Campbell said educational information has been posted on the Cole County Health Department website at They will also work with St. Mary's Hospital and Capital Region Medical Center on an increased educational campaign.

County, city issue COVID-19 advisory

Saying it's not a mandate, Cole County and Jefferson City elected officials issued a COVID-19 advisory Thursday morning, asking the public to help to slow the spread of the virus.

The Cole County Commission approved the advisory. Jefferson City Mayor Carrie Tergin said she had been involved in putting the document together and approved what it said.

The elected officials are asking residents to do six things:

- Stay home if you are sick.

- Keep physical distance from others outside of your household.

- Limit gatherings to a number that physical distancing can occur. Avoid gatherings where physical distancing can't be maintained.

- Wear a mask if you can't maintain physical distance.

- Encourage telecommuting and physical distancing within office buildings.

- Offer low-contact shopping methods, including curbside and delivery, and increase distance between seating in restaurants.

In the advisory, Tergin writes, "We want businesses to stay open, and we have worked closely with our local hospitals and physicians in offering this guidance."

Presiding Commissioner Sam Bushman emphasized the advisory does not include enforcement by the city or the county, and he asked residents to not call the county health department about enforcement of the advisory.

When asked why they felt compelled to issue this advisory, Cole County Health Director Kristi Campbell said, "It reinforces the messages that the Cole County Health Department has been releasing for the past month. I think the City and County leaders wanted to stress the importance of the actions that people can take to protect themselves and others."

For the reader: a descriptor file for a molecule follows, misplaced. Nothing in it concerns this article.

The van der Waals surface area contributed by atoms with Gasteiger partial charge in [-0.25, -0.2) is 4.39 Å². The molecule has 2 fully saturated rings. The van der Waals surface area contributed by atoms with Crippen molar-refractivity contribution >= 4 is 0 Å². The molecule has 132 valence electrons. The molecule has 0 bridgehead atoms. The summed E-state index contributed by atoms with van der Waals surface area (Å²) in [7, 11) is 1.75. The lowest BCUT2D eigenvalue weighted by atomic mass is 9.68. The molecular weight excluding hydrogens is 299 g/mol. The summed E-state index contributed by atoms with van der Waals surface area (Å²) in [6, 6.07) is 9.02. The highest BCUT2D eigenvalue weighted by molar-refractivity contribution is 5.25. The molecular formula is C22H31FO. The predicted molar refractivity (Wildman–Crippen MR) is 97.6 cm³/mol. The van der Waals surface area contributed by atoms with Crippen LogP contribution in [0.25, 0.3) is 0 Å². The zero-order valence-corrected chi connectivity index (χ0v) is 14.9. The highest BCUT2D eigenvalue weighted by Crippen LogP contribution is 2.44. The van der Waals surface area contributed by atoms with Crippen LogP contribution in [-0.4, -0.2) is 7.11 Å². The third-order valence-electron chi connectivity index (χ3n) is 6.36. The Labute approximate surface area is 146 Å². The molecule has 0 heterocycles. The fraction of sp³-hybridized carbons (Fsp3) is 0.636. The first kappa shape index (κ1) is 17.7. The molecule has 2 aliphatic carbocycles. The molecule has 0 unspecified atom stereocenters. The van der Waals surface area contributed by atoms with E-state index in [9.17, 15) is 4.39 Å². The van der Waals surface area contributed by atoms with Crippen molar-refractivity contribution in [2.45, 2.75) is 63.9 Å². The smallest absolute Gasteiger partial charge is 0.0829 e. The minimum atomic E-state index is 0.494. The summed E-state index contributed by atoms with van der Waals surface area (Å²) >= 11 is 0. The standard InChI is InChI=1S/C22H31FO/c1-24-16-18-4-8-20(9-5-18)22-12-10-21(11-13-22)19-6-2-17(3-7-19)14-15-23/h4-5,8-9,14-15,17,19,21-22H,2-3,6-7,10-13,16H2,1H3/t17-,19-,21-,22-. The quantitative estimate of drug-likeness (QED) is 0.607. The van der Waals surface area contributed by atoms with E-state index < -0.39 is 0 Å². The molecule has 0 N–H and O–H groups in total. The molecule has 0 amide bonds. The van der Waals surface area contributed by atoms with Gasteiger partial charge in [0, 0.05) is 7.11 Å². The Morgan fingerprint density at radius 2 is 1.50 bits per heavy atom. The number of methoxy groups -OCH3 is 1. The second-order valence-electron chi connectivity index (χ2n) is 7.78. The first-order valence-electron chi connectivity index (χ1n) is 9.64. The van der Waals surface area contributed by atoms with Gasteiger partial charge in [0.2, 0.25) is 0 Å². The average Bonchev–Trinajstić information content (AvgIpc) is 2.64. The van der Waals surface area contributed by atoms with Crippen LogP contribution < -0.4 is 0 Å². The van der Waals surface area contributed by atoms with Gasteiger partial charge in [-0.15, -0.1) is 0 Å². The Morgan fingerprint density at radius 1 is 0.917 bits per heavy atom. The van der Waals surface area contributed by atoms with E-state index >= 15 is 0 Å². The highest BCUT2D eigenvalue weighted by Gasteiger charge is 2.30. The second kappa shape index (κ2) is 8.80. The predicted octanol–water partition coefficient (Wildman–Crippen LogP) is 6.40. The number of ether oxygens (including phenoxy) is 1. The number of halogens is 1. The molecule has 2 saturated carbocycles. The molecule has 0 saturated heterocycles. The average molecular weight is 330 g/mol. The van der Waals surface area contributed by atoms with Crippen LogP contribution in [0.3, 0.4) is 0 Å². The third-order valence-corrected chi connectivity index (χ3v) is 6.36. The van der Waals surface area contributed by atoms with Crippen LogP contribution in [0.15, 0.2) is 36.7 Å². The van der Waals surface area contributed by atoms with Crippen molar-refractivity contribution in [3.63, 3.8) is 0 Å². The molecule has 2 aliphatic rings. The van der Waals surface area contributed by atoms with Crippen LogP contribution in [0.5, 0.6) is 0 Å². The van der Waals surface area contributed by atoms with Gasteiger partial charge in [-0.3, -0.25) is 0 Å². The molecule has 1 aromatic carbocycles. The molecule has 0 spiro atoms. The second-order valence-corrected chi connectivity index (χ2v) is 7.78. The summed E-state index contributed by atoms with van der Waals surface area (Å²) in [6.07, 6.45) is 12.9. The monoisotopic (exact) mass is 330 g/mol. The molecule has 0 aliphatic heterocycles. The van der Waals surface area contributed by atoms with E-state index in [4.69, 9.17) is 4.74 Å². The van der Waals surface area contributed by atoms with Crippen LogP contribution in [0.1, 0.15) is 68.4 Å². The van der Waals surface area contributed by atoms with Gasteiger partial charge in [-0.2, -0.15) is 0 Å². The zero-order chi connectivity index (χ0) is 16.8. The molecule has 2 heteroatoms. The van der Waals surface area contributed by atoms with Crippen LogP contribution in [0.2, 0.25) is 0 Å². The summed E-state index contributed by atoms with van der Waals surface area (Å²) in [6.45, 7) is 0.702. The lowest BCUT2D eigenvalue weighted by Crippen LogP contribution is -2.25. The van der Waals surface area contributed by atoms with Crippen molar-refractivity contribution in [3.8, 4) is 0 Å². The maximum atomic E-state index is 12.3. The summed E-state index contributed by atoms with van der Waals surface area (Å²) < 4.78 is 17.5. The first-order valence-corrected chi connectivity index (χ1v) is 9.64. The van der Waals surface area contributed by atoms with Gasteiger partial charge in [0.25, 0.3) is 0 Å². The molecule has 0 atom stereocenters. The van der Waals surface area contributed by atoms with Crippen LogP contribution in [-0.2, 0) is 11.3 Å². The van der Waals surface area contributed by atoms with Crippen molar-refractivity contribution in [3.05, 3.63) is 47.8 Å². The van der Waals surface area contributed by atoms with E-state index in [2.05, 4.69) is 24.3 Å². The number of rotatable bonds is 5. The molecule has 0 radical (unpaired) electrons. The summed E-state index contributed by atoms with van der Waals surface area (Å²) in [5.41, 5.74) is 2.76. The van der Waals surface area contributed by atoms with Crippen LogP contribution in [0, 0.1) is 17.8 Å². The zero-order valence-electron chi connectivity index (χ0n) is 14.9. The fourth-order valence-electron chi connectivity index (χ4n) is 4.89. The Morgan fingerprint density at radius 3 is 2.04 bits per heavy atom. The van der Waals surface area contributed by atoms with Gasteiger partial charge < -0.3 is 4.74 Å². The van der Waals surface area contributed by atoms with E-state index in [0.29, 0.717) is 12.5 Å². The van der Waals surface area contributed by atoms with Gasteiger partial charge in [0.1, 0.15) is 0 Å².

Asked if this advisory really changes the expectations of local officials when it comes to the public heading COVID-19 recommendations, Bushman said, "I want our citizens to be more responsible for their own well being. This advisory is informational things that everyone should naturally follow."

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Local hospitals feeling impact of COVID cases

During Thursday's news conference, representatives of St. Mary's Hospital and Capital Region Medical Center said they have been able to treat the increased volume of patients, but their resources are being strained and could reach a breaking point if safety measures aren't followed.

Dr. Lenora Adams, of St. Mary's, said they have had a steady increase in the number of COVID-positive patients coming through their drive-through testing and being admitted to the hospital in the past several weeks.

"If measures like social distancing and increased hand washing aren't put into place, we could overwhelm the health care system in Mid-Missouri," Adams said.

Capital Region Chief Medical Officer Dr. Randy Haight said they too had seen increases in COVID patients in their wards and in their intensive care unit.

"Over the last month, we have doubled our cases," Haight said. "At our mobile testing site, we are testing between 200-300 patients every day, and 25-30 percent of those cases are positive. The increase is seen across Mid-Missouri, making it harder to transfer patients who may need higher levels of care."

Capital Region President Gaspare Calvaruso said this is also taking an emotional toll on hospital staff.

"From March through August, we had a total of five deaths occur at the hospital, and that has increased with 17 in October and already in November we've had 10 deaths due to COVID," Calvaruso said. "There is a lot of suffering going on because of the strain that is being put on our staff dealing with the patients and for the families not being able be with their loved ones during this time."